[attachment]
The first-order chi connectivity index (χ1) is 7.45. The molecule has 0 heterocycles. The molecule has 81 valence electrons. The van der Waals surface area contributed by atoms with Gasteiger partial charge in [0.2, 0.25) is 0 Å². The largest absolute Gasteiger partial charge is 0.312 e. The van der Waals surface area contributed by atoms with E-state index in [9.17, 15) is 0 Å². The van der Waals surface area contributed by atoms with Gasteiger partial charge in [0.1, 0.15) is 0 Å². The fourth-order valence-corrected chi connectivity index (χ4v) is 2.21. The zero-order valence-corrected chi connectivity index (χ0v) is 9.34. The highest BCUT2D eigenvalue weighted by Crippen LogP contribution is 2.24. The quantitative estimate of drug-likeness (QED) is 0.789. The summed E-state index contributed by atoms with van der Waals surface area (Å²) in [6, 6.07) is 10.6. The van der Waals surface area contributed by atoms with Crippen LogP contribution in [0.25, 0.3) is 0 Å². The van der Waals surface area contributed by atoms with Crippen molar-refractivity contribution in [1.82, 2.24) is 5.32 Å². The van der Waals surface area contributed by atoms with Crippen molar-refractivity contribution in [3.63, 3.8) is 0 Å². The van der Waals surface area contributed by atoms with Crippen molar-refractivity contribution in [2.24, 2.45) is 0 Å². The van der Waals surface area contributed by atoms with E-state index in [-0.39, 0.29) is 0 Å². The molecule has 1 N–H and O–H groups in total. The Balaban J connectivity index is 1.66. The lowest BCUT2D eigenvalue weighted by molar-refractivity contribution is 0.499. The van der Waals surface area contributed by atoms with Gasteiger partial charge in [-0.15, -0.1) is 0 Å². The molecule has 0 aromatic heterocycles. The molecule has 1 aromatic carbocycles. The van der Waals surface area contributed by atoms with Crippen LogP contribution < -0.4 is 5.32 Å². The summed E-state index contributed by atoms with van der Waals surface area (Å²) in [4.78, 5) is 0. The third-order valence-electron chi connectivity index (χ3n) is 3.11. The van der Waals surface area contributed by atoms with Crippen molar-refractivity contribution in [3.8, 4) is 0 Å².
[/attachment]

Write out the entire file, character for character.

The first-order chi connectivity index (χ1) is 7.45. The molecule has 0 heterocycles. The molecule has 81 valence electrons. The van der Waals surface area contributed by atoms with Gasteiger partial charge in [0.2, 0.25) is 0 Å². The largest absolute Gasteiger partial charge is 0.312 e. The van der Waals surface area contributed by atoms with E-state index in [9.17, 15) is 0 Å². The van der Waals surface area contributed by atoms with Gasteiger partial charge in [0.1, 0.15) is 0 Å². The fourth-order valence-corrected chi connectivity index (χ4v) is 2.21. The zero-order valence-corrected chi connectivity index (χ0v) is 9.34. The highest BCUT2D eigenvalue weighted by Crippen LogP contribution is 2.24. The quantitative estimate of drug-likeness (QED) is 0.789. The summed E-state index contributed by atoms with van der Waals surface area (Å²) in [6, 6.07) is 10.6. The van der Waals surface area contributed by atoms with Crippen LogP contribution in [0.25, 0.3) is 0 Å². The van der Waals surface area contributed by atoms with Crippen molar-refractivity contribution in [1.82, 2.24) is 5.32 Å². The van der Waals surface area contributed by atoms with Crippen molar-refractivity contribution in [3.63, 3.8) is 0 Å². The van der Waals surface area contributed by atoms with Crippen molar-refractivity contribution in [2.24, 2.45) is 0 Å². The van der Waals surface area contributed by atoms with E-state index in [-0.39, 0.29) is 0 Å². The molecule has 1 N–H and O–H groups in total. The Balaban J connectivity index is 1.66. The lowest BCUT2D eigenvalue weighted by molar-refractivity contribution is 0.499. The van der Waals surface area contributed by atoms with Gasteiger partial charge in [-0.15, -0.1) is 0 Å². The molecule has 0 aromatic heterocycles. The molecule has 1 aromatic carbocycles. The van der Waals surface area contributed by atoms with Crippen LogP contribution < -0.4 is 5.32 Å². The summed E-state index contributed by atoms with van der Waals surface area (Å²) in [4.78, 5) is 0. The third-order valence-electron chi connectivity index (χ3n) is 3.11. The van der Waals surface area contributed by atoms with Crippen molar-refractivity contribution in [3.8, 4) is 0 Å².